5. Be aware that you have your own dream team. By “dream team” I mean of course your Personal Learning Network. It’s difficult to go it alone. Cultivate your network. Help others to market their brand and they’re more likely to do the same for you.

Years ago when we talked about branding we tended to think about cattle or big corporations, but now everyone is in on the act. Take charge of your personal brand as a Learning & Development Professional and keep learning!

When Did Learning & Development Become So Complex?

I read a lot of articles, papers and indeed books about Learning and Development as you might expect. It’s good to keep abreast of the latest thinking, hear about people exploring new ideas and approaches and testing out what works and doesn’t work.

However, sometimes I do wonder if we as Learning & Development Professionals have a tendency to over-complicate things. One of my passions throughout the time that I have been involved in L&D is to make learning accessible and to communicate with people in a way which makes sense to them. Of course it’s right and proper that we as professionals in our field stretch ourselves, reflect on our learning and share things with others. But do we always need to dress it up in seemingly obtuse language or come up with some clever description for it?

I was discussing this the other day with a fellow L&D Professional and one of the comments that they made was that they thought that sometimes we do it in order to express our uniqueness as a profession. They pondered whether, in a world where many organisations still bundle L&D responsibilities into the remit of an HR. Generalist, we might feel the need to carve out a very distinct identity for Learning & Development.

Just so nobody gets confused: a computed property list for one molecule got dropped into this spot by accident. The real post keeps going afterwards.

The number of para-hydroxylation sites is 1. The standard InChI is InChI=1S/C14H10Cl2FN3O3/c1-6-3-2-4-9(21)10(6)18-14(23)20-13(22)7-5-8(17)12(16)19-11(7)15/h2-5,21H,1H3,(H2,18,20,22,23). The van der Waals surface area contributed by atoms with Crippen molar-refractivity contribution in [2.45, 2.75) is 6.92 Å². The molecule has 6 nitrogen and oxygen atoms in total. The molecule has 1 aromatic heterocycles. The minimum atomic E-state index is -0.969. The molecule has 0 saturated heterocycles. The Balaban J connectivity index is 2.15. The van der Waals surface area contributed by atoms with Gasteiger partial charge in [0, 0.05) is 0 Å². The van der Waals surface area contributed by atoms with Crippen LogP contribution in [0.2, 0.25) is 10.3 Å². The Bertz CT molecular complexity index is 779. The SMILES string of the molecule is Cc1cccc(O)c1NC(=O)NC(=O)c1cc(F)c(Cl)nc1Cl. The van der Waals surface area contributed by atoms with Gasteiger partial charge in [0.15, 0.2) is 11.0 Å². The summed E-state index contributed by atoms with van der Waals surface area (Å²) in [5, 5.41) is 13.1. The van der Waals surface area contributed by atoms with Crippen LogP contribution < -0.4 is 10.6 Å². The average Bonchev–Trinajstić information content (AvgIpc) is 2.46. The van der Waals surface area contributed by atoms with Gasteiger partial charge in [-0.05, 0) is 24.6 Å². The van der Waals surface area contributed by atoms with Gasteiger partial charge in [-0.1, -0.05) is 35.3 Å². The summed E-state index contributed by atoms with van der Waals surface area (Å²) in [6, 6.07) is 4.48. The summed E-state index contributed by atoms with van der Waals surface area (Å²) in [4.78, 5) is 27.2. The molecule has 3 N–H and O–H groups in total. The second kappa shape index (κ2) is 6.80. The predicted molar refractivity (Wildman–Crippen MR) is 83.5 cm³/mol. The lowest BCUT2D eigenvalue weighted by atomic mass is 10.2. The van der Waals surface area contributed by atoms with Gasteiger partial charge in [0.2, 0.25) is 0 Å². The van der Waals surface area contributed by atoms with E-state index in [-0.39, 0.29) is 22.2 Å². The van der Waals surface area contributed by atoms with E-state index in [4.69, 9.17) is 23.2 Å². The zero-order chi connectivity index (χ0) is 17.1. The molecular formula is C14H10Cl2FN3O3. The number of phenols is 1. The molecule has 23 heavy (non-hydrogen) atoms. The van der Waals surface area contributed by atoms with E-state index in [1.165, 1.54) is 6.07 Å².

That set me thinking about what L&D is ultimately about and why having spent some time throughout my career with HR. Generalist responsibilities I chose to specialise in L&D. I can well remember one of the first events that I attended which opened my eyes to the impact that Learning & Development could have. Having participated in a number of “Train The Trainer” events since I first started to drift into the L&D area I was a little sceptical about this event, assuming that it would be more of the same. However, it was to be a revelation. The trainer was enthused about their topic and they conveyed that enthusiasm to the group.

I call it an “event” but in reality it was more of an informal discussion with a group of us sat comfortably around the room and a flipchart set to one side. No high-powered laptops, PowerPoint presentations or other fancy gadgets and distractions. It was a discussion about “How do people learn?” The Trainer/Discussion Facilitator acted as a guide as we explored all the usual suspects (courses, books etc.) and then explored what we didn’t know that we knew. He opened my eyes to the wealth of learning opportunities that we don’t even realise we are experiencing as we go about our daily lives. He skilfully helped us to consider how we could reflect on that learning, apply that learning to our work based challenges and keep on learning.

I remember his closing sentiments to this day which were along the lines of “Our job as L&D people is to help others learn how to learn and to provide them with the tools, resources and opportunities to learn. We need to enthuse people with a passion for learning; to enable them to see that learning is easy; learning isn’t about the when, where, or the how it’s about the what; the ability to learn is a lifelong skill and like a passion for reading it’s a gift which we can awaken in others.”

For me that has been a guiding approach ever since. Whatever the latest fad is, be it eLearning, mobile learning, blended learning, social learning, unstructured learning, is largely irrelevant. Whatever deep and meaningful ponderings we come up with to explain our latest approach are all irrelevant.

What matters is that we as Learning & Development Professionals are encouraging a real passion for learning and once we awaken that passion in others we are making a real difference. I will close with a comment I made on Twitter earlier today:

L&D’s mission, if they choose to accept it, to help people to learn how to learn & then provide the tools to feed their desire to learn.

Are you ready to accept your mission?